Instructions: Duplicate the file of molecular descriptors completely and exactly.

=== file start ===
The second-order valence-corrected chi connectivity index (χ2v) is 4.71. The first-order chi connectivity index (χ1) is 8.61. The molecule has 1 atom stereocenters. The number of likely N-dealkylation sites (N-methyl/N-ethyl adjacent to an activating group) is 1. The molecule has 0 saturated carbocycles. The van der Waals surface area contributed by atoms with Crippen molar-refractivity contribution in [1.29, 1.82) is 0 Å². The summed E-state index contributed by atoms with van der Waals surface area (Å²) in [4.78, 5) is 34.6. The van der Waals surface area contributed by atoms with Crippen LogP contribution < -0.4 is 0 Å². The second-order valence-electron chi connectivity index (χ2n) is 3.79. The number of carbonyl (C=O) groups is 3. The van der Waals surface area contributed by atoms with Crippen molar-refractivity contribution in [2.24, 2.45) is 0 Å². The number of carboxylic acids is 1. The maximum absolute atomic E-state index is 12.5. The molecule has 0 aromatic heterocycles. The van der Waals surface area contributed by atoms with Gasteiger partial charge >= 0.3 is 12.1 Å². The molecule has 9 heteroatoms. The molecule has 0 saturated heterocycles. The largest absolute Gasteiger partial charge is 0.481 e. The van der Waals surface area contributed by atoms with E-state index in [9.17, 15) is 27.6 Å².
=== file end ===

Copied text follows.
The second-order valence-corrected chi connectivity index (χ2v) is 4.71. The first-order chi connectivity index (χ1) is 8.61. The molecule has 1 atom stereocenters. The number of likely N-dealkylation sites (N-methyl/N-ethyl adjacent to an activating group) is 1. The molecule has 0 saturated carbocycles. The van der Waals surface area contributed by atoms with Crippen molar-refractivity contribution in [1.29, 1.82) is 0 Å². The summed E-state index contributed by atoms with van der Waals surface area (Å²) in [4.78, 5) is 34.6. The van der Waals surface area contributed by atoms with Crippen LogP contribution < -0.4 is 0 Å². The second-order valence-electron chi connectivity index (χ2n) is 3.79. The number of carbonyl (C=O) groups is 3. The van der Waals surface area contributed by atoms with Crippen molar-refractivity contribution in [2.24, 2.45) is 0 Å². The number of carboxylic acids is 1. The maximum absolute atomic E-state index is 12.5. The molecule has 0 aromatic heterocycles. The van der Waals surface area contributed by atoms with Gasteiger partial charge >= 0.3 is 12.1 Å². The molecule has 9 heteroatoms. The molecule has 0 saturated heterocycles. The largest absolute Gasteiger partial charge is 0.481 e. The van der Waals surface area contributed by atoms with E-state index in [9.17, 15) is 27.6 Å².